"What army women?" Eddie muttered in a low voice. He was completely unaware that he was speaking aloud. "What in the hell are you talking ab锟?"

That feeling of being slapped once more ... so real he felt his head ring with it.

Shut your mouth, you damned jackass!

All right, all right! Christ!

Now that feeling of rummaging fingers again.

Army stewardesses, the alien voice replied. Do you understand me? I have no time to con your every thought, prisoner!

"What did you锟?" Eddie began, then shut his mouth. What did you call me?

Never mind. Just listen. Time is very, very short. They know. The army stewardesses know you have this cocaine.

How could they? That's ridiculous!

I don't know how they came by their knowledge, and it doesn't matter. One of them told the drivers. The drivers will tell whatever priests perform this ceremony, this Clearing of Customs锟?

The language of the voice in his head was arcane, the terms so off-kilter they were almost cute ... but the message came through loud and clear. Although his face remained expressionless, Eddie's teeth came together with a painful click and he drew a hot little hiss in through them.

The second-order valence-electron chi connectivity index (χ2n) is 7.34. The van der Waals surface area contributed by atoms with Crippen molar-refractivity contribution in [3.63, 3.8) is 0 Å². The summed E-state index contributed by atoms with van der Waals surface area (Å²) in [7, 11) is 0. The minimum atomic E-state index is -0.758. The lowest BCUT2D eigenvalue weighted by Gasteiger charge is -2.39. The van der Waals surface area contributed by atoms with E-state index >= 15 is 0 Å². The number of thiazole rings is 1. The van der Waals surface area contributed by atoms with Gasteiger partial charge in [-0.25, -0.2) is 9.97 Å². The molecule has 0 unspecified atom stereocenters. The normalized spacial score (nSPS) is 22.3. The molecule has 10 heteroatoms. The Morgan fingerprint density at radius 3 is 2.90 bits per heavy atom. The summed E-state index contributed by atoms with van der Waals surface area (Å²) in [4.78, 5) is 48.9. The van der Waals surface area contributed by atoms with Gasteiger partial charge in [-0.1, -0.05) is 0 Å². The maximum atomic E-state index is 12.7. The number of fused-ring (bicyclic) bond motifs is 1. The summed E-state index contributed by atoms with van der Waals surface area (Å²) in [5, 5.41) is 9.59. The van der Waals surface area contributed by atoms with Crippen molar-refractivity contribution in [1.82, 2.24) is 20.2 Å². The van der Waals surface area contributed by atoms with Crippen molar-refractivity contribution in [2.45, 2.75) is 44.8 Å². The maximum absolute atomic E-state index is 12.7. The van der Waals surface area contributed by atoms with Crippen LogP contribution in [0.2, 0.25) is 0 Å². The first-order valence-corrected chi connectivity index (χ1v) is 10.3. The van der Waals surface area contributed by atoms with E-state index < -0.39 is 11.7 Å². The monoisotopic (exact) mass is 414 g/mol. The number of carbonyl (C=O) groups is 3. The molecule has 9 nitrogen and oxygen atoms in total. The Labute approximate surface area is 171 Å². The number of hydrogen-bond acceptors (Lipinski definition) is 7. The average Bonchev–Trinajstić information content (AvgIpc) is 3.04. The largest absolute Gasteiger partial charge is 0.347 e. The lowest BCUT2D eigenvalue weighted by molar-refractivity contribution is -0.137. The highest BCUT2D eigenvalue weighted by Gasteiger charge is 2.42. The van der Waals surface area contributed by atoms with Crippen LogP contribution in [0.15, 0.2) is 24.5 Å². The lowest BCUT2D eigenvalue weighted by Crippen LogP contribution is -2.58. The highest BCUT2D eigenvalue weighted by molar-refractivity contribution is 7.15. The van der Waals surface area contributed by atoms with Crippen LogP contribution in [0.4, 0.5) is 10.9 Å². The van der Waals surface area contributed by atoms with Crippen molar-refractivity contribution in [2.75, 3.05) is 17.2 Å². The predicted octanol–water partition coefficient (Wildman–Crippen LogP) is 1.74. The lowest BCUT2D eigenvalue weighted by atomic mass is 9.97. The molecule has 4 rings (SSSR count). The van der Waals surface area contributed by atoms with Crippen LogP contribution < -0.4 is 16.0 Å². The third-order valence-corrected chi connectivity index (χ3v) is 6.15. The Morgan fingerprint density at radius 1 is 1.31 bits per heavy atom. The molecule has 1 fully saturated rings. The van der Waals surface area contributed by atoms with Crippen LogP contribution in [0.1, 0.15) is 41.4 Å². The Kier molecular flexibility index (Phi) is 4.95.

The voice was saying the game was over. He hadn't even gotten off the plane and the game was already over.

But this wasn't real. No way this could be real. It was just his mind, doing a paranoid little jig at the last minute, that was all. He would ignore it. Just ignore it and it would go awa锟?

You will NOT ignore it or you will go to jail and I will die! the voice roared.

Who in the name of God are you? Eddie asked reluctantly, fearfully, and inside his head he heard someone or something let out a deep and gusty sigh of relief.


He believes, the gunslinger thought. Thank all the gods that are or ever were, he believes!


The plane stopped. The FASTEN SEATBELTS light went out. The jetway rolled forward and bumped against the forward port door with a gentle thump.